Keeping with theme of traditional English Tudor residences, 1239 Buckingham is a striking home with an oversized chimney once again taking center stage on the front elevation. Image courtesy of GoogleEarth.

757 Westchester – 1934-1935

This elegant and charming Colonial is located on a large lot. The property has many fine architectural details, including a large front bay window. The house was featured in an issue of Michigan Architect and Engineer (1937).

754 Grand Marais – 1935-1936

During this period, it is clear, that aside from the formal Tudor homes, Steffens & Habermas were also inspired by the architectural trends of the 1930’s. This included the modern style Colonial properties that were being constructed throughout Grosse Pointe during this era. This architectural style, in essence, provided the backbone to the architectural boom the area witnessed during the late 1920’s and beyond.

848 Berkshire – 1935

Interestingly, the design of this Tudor home is remarkably similar to that of 1113 Kensington. The limestone cladding and oversized chimney once again dominate the design – clearly a favored feature of this duo. Image courtesy of GoogleEarth.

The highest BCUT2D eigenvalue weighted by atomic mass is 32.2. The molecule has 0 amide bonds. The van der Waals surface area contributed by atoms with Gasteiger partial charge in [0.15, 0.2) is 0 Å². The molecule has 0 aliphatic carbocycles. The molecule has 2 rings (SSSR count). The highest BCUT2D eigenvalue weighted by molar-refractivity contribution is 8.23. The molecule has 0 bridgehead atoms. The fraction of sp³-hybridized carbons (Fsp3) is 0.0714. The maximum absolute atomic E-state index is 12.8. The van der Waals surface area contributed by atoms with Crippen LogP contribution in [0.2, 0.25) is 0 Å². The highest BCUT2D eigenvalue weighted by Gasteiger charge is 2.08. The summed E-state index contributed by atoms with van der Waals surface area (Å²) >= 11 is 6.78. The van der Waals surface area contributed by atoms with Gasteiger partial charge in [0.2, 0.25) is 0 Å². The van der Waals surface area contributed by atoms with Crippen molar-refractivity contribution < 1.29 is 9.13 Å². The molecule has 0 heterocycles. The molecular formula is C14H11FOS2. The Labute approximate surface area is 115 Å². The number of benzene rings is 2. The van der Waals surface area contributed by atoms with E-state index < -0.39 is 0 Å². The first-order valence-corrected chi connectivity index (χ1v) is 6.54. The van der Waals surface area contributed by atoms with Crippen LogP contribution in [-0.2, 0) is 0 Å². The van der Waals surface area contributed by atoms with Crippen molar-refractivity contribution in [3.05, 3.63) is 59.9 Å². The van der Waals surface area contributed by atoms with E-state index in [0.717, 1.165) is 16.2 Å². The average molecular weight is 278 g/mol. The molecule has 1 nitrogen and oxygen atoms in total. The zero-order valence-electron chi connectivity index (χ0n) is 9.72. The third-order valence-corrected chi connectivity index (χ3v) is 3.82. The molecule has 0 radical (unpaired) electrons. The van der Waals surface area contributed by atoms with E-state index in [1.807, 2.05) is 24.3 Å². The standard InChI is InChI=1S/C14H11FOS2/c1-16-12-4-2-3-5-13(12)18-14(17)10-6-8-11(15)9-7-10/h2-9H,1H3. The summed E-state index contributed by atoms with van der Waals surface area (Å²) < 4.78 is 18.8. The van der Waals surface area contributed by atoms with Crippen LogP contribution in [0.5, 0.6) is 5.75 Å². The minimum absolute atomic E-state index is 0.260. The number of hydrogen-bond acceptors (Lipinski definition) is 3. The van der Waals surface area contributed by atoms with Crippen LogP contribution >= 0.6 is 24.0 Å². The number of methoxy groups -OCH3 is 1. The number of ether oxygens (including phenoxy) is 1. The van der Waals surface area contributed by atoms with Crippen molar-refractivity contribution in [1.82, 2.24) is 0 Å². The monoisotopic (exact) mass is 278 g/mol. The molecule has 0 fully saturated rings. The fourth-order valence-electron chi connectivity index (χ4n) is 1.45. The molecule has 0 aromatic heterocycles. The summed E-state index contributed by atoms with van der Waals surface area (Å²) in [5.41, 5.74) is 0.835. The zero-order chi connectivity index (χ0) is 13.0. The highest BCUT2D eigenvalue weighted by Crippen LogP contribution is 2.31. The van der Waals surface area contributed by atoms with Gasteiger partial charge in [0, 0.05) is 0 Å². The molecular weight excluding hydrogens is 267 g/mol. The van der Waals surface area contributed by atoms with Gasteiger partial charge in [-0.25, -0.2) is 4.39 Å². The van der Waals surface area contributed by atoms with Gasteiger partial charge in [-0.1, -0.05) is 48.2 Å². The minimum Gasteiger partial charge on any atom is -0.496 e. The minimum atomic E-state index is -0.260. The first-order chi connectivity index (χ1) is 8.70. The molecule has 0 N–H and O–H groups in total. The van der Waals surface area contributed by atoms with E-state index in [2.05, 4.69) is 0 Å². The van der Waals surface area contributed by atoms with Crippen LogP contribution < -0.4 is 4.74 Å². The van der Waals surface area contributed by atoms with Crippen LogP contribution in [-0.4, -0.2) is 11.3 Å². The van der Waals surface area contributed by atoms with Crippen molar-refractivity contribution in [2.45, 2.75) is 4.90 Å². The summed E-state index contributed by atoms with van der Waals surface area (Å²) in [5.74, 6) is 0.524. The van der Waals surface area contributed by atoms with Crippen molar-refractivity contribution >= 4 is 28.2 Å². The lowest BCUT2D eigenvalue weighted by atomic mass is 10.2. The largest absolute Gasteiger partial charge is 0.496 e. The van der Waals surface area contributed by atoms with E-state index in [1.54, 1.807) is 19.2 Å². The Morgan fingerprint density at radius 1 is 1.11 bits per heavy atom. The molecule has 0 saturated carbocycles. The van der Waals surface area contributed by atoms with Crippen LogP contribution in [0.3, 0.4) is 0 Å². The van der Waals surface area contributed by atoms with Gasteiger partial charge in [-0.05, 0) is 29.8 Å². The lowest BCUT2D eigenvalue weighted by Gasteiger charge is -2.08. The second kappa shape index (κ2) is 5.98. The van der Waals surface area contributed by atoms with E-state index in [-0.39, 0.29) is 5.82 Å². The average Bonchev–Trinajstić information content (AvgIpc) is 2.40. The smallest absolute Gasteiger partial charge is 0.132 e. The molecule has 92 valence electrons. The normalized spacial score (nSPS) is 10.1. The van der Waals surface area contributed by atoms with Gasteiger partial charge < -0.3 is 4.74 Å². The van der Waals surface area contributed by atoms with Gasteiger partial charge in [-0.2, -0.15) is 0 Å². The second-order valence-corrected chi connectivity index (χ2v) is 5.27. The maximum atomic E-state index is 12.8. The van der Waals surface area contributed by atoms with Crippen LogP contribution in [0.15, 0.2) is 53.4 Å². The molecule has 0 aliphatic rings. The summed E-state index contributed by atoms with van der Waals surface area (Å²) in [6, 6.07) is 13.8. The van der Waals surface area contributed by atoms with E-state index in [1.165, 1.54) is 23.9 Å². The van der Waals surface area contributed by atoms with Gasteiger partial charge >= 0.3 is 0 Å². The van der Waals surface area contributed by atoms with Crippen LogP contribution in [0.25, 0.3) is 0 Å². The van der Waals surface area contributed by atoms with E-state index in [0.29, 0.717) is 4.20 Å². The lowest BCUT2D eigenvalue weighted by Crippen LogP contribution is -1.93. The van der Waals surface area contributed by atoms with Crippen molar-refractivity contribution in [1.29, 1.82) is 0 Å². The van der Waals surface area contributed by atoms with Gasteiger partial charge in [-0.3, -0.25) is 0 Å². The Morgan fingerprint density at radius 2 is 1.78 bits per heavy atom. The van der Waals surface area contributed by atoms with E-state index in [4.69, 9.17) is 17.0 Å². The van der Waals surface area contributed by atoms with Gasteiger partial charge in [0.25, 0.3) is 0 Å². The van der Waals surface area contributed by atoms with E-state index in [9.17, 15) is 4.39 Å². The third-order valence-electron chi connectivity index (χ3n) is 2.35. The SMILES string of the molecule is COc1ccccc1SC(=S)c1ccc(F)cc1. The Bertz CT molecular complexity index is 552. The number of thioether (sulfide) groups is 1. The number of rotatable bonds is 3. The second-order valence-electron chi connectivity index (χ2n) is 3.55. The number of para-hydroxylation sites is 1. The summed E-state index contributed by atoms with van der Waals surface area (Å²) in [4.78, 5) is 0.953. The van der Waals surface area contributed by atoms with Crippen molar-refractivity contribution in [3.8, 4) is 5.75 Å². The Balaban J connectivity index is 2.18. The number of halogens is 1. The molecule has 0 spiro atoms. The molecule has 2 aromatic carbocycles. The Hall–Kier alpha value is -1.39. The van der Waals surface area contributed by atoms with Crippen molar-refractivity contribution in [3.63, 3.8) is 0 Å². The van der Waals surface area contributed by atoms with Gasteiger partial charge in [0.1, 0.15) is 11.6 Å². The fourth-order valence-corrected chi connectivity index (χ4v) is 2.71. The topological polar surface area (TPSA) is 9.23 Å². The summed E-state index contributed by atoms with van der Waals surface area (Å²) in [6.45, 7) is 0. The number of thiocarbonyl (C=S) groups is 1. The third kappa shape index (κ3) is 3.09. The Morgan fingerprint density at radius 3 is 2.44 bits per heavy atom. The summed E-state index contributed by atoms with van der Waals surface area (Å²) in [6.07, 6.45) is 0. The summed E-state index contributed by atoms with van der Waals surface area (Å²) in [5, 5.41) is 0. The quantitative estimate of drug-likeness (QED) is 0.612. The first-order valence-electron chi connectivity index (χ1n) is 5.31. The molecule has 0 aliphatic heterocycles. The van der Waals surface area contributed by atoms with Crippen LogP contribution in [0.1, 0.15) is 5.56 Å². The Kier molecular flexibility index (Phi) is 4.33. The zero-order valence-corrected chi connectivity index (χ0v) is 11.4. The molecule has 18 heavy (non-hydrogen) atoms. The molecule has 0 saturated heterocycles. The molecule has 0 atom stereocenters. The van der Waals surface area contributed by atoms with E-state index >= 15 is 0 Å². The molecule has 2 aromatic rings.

203 Ridge Road – 1935

This splendid home is one of the few formal Georgian Colonial 1920’s inspired residences the duo created. The symmetrical design has all the hallmarks of this popular architectural approach, including the red door and open segmental pediment – a close match to the design of the entrance to our office. Image courtesy of GoogleEarth.

1321 Harvard – 1935

Very different to their other projects together, this is a uniquely American mixture of styles. The low-pitched roof is arguably French in style, while the house itself is one of rigid straight lines, both inside and out. Image courtesy of GoogleEarth.

766 Westchester – 1936 

An excellent example of an Art Deco home. Designed for Frank C. Williams, it is constructed from light colored sandstone, and features some of the key traits associated with this approach.

1028 Berkshire – 1936

Image courtesy of GoogleEarth.

1051 Bedford – 1937

Image courtesy of GoogleEarth.


217 Merriweather – 1937

This stunning Georgian Colonial style home has many classic components of the formal style homes of the late 1920’s. It was built by S.C Hadley of the Hadley Construction Company, who were prolific builders of fine homes in Grosse Pointe. Image courtesy of GoogleEarth.

221 Merriweather – 1937

Image courtesy of GoogleEarth.

It is apparent J. H. Gustav Steffens retired around 1939/1940. At which point Carl Habermas took over the practice. During their time together several of their projects were featured in various issues of the Michigan Architect and Engineer publication. This includes 757 Westchester, which we recently had listed for sale. The people purchasing the property were excited to learn about the two talented individuals who not only designed their home, but also about the many other special projects they had created in Grosse Pointe.


*Photos courtesy of the Higbie Maxon Agney archives unless stated.
** Research, information, and data sources are deemed reliable, but accuracy cannot be fully guaranteed.



Written by Katie Doelle

Copyright © 2024 Katie Doelle